My opponent attempts to refine his definition of SD by claiming it is similar to epiphenominalism only the mind and brain have a two-way instead of one-way causal relationship. I fail to see how this helps him, as the experiment I cited above still disproves his assertion. As the brain has causal power over the mind, the information received by the one hemisphere should cause the mind to be aware of that information as well. Then, if he is correct and the mind has causal power over the brain, the mind should be able to cause the left hemisphere to express what the mind saw, but it can't. If the right brain saw a pan, it isn't that the left brain was unaware of what a pan is, it is entirely cut off from any experience the right hemisphere alone had. This shows Substance Dualism is not possible. Going further, the right and left hemispheres can be asked questions separately, such as "Do you believe in God". The great thing about that, is that in some people, one side believes in god, and the other does not [2].

Pro attempts to side-step the need to show SD as a possibility by claiming that he's not advocating for a human, but absolute mind. He ignores the fact that there is no evidence that there could be such a thing as "mental material" or whatever he'd like to refer to it as, and there is less reason to consider it without SD. He is attempting to prove a scientific viewpoint with a philosophical proposition that has nothing to back it up, especially given that my opponent ignores my point about consciousness requiring time.

Debate Round No. 3



I did provide predicitions and explained how you can falsify this hypothesis, but perhaps I wasn't clear enough. If the God hypothesis is true, it would show that the universe had an absolute beginning in the past and that it came from nothing with a cause. There is a Heinzeinberg experiment called the "Uncertainty principle", where subatomic particles come in out of existence. If CON can show through this experiment that these particles came out of nothing without a cause to produce our universe, it would falsify the God Hypothesis and violate the law of cause and effect.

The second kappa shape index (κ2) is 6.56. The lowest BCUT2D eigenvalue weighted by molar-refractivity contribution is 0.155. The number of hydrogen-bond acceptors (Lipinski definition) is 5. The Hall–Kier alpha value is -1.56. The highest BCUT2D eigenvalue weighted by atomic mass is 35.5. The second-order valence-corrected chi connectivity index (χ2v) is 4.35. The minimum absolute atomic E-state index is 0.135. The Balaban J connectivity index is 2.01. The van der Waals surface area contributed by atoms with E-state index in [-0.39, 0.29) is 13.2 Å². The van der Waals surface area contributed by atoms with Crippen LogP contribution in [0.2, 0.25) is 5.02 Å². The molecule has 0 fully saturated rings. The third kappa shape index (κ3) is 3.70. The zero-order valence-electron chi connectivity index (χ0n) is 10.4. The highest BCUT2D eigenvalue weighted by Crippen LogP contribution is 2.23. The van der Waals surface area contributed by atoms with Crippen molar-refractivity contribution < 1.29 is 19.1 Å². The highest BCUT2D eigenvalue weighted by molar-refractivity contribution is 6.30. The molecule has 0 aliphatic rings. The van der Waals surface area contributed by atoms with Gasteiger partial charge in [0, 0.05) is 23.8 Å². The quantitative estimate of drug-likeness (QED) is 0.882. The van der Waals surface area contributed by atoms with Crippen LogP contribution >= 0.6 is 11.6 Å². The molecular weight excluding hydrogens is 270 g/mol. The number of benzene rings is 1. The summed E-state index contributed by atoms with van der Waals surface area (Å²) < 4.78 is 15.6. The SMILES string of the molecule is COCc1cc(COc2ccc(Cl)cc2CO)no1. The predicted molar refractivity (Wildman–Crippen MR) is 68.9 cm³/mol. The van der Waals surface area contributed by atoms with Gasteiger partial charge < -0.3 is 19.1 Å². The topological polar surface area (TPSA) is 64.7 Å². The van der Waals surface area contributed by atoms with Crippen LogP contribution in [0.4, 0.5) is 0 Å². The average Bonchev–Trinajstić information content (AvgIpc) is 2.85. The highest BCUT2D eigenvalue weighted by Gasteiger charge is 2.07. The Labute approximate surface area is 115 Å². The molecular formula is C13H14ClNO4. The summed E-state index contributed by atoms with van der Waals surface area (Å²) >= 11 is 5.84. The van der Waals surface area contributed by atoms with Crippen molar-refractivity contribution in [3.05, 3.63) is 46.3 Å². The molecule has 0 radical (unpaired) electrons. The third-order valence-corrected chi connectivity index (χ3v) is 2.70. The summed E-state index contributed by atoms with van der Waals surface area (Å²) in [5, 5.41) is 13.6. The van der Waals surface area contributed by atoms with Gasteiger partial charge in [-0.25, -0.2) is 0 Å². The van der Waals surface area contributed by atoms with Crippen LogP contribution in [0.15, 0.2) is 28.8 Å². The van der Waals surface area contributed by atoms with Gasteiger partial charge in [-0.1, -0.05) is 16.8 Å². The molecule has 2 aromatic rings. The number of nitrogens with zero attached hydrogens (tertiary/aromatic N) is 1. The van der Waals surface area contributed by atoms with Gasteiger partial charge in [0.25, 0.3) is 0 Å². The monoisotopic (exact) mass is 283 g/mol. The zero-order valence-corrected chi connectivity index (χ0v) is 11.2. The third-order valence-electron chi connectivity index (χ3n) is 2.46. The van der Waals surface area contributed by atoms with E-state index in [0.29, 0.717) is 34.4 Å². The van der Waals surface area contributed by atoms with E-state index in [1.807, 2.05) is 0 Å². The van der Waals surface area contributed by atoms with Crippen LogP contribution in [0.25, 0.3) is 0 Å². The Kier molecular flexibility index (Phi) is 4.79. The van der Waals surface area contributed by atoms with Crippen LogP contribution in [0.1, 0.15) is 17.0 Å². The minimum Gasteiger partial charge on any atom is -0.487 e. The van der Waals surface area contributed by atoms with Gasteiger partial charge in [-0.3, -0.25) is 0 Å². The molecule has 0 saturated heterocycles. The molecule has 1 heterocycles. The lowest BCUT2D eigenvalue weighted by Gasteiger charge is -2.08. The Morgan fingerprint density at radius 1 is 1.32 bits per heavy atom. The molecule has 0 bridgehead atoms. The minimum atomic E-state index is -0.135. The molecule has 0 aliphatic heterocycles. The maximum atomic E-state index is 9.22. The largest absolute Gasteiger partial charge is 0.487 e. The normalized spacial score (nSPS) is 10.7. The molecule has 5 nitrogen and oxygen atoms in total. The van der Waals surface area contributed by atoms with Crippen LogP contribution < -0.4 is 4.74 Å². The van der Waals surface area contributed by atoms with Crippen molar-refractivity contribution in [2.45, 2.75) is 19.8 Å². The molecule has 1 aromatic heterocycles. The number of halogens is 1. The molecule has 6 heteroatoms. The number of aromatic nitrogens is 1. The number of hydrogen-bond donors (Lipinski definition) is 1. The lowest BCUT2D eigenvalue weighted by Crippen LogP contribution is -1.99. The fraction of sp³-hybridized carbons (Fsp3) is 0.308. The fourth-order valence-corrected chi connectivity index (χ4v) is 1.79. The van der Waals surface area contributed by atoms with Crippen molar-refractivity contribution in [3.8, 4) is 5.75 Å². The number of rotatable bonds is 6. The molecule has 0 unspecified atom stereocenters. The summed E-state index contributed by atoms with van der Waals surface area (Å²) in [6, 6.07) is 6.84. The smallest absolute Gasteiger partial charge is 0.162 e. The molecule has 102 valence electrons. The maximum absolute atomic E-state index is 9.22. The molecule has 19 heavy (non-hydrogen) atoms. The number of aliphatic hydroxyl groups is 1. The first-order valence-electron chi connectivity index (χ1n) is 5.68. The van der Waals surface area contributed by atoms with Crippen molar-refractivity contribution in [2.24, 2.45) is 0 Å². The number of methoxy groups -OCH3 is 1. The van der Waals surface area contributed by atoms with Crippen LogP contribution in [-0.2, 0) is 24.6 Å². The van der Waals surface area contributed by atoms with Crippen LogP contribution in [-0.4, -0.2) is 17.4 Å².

In a place where the curvature in space-time is infinite or near infinite the laws of physics break down and do not apply. This is called a singularity, it occurs in black holes and of course, the Big Bang Singularity which created most of the matter in the Universe. The aforementioned first law of thermodynamics does not hold inside a singularity and matter may be created or destroyed, as was demonstrated by the Big Bang:


NOOOO, I did not conclude that God could only fill these divine attributes. I concluded based on empirical oberservations (fine-tuning, human minds, etc) that it was an absolute/disembodieded mind. Computers are understood to be designed concrete objects that require time. If CON is going to say that this is a special computer that can self design and is abstract, then what CON is actually calling a computer is really god. It just becomes another word if you rob it of all the attributes that make it a computer. Right now, All CON is doing is throwing out logically incoherent and scienifically unsupported assertions and asking me to prove them wrong. Thats not how it works. CON needs to prove his own assertions and these claims have to be falsifiable as well so I can respond to them adequately.